Somewhere there is a family surrounding a young family member in a hospital bed. Each member of the family prays for a miracle that is getting harder and harder to believe in. Their hearts are breaking and they ask the questions – Why him? Why now? Why? If he passes on this day their memories will be forever connected to their love for him and the pieces of their spirits that will travel with him on his journey. They cannot imagine or trust in the strength they have to pick up the pieces and carry on.

Our world is full of people who celebrate Valentine’s Day as a day of love, romance and endless possibilities. Our world is also full of people who see every day, including this one, as another day of heartbreak, fear, worry, and loneliness. Youth care workers, domestic violence counselors, workforce advocates, and hospital personnel are just some of the many hearts that do important work every day. They commit themselves to helping lift up others in times of need. On this day of love, please take a moment to thank someone for the gifts they share with others and know that the heart they lift up may someday be yours.

sm-ns-feb-valentines-day

Use Pokemon Go to Keep Kids Safe

Written by: Elizabeth Smith Miller, Communications Coordinator, National Safe Place Network

You might have heard of this little monster game called Pokemon Go.  This game is all the rage right now and has been downloaded more than 7.5 million times (and hasn’t even become available everywhere yet!)  You might be asking… “Why is NSPN talking about this?”  The answer is simple… “potential.”  With so much interest and emphasis on mobility, organizations have the potential to use the game to draw community members to them.  When community members come to you, there’s an opportunity to share available youth and family services and resources (including your organization and the local Safe Place program.)

To take advantage of this potential, use the game app to identify PokeStops in your area.  Select one of these stops as a location where you want to set up a table with information and resources.  Since this game draws people to a location, partnering with a business, such as a Safe Place site, provides an easy opportunity to ask the business to donate the money used to purchase Lures.  Whether you ask for a donation or not, please make sure you obtain permission when setting up at a public location.  Learn more about PokeStops here:  http://www.ign.com/wikis/pokemon-go/PokeStops  http://attackofthefanboy.com/guides/pokemon-go-guide-pokestops-use/

After identifying and setting up at your location, it’s time to “lure” community members in.  As inc.com explains Pokemon Go offers a range of in-app purchases. The one that is most important for your [organization] is Lures.  Lures increase the rate of Pokemon generation in the area around the PokeStop where they’re placed for one half hour.”  Inc.com also shares the affordability of luring.

“With $100 netting you could purchase 14,500 Pokecoins and an eight-pack of Lures costing 680 Pokecoins:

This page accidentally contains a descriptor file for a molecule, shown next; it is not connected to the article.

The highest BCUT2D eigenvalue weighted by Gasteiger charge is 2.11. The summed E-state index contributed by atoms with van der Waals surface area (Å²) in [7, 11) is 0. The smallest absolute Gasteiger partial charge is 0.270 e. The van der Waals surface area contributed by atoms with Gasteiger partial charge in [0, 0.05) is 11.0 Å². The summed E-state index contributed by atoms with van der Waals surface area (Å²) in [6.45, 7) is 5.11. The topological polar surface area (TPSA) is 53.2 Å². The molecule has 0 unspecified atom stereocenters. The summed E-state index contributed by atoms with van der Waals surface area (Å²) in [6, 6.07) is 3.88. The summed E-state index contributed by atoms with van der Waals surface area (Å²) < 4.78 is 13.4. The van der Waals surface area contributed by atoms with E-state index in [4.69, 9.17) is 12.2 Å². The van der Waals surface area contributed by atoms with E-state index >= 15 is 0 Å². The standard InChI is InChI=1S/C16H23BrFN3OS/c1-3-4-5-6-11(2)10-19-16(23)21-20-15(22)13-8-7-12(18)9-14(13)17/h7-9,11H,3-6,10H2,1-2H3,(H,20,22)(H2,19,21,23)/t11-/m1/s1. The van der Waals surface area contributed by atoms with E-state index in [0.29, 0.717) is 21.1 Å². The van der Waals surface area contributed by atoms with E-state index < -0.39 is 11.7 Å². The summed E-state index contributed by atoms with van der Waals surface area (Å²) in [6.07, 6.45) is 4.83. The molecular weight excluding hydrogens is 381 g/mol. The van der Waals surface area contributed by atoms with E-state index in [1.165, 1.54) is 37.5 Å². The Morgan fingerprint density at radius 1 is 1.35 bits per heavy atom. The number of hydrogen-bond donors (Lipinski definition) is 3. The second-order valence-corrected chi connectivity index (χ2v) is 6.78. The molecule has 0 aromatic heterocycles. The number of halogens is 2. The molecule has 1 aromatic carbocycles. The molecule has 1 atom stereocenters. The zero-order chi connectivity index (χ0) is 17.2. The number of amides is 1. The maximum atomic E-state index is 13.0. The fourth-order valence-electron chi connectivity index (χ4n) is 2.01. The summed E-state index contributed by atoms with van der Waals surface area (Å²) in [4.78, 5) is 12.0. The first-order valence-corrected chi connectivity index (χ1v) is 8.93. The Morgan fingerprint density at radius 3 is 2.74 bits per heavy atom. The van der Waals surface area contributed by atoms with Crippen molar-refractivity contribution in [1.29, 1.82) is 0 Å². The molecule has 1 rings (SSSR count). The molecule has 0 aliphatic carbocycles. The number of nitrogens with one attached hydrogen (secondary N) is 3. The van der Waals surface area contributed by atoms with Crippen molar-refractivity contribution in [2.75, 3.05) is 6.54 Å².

14,500 Pokecoins / 680 = 21 eight-packs of lures
(21 * 8)/2 = 84 hours
$100/84 hours = $1.19 per hour

Once you send out your Lures, sit back and watch the crowd come in.  While sharing the great resources to community members, it’s a good idea to remind them that anyone can purchase Lures, so safety is key!  Remind youth and family members to not visit secluded areas and don’t adventure out alone.

You can learn more about how to use this game to #KeepKidsSafe and generate awareness about available resources in your community at:  http://www.inc.com/walter-chen/pok-mon-go-is-driving-insane-amounts-of-sales-at-small-local-businesses-here-s-h.html

If you don’t play the game, this might all sound crazy.  Here’s a great website you can visit it learn the ins and outs of the game.  http://www.cnn.com/2016/07/11/health/pokemon-go-guide-trnd/

It’s also helpful to know what some of the associated lingo is.  Here’s a handy chart:

PokeGlossaryImage credit: http://www.cnn.com/2016/07/11/health/pokemon-go-guide-trnd/

You can also see some tips and tricks about Pokemon Go here:

And, at the end of the day… If you’re not ready to embrace Pokemon Go, it’s still probably beneficial to learn a little about it so you know what folks are talking about.

“Gotta catch ‘em all!” Have fun!

Seton Youth Shelters’ Spring Cleaning Campaign

Written by: Karlaa Williams, Public Relations & Donor Associate, Seton Youth Shelters

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Seton Youth Shelters has just finished celebrating 30 years of Changing Lives, Building Futures for more than 250,000 teens and their families, free of charge since 1985. With our three main program areas – shelters, mentoring children of prisoners program and street outreach programs – donations are always needed, from bathroom tissue, to non-perishable food items, to hygiene items and household cleaning products.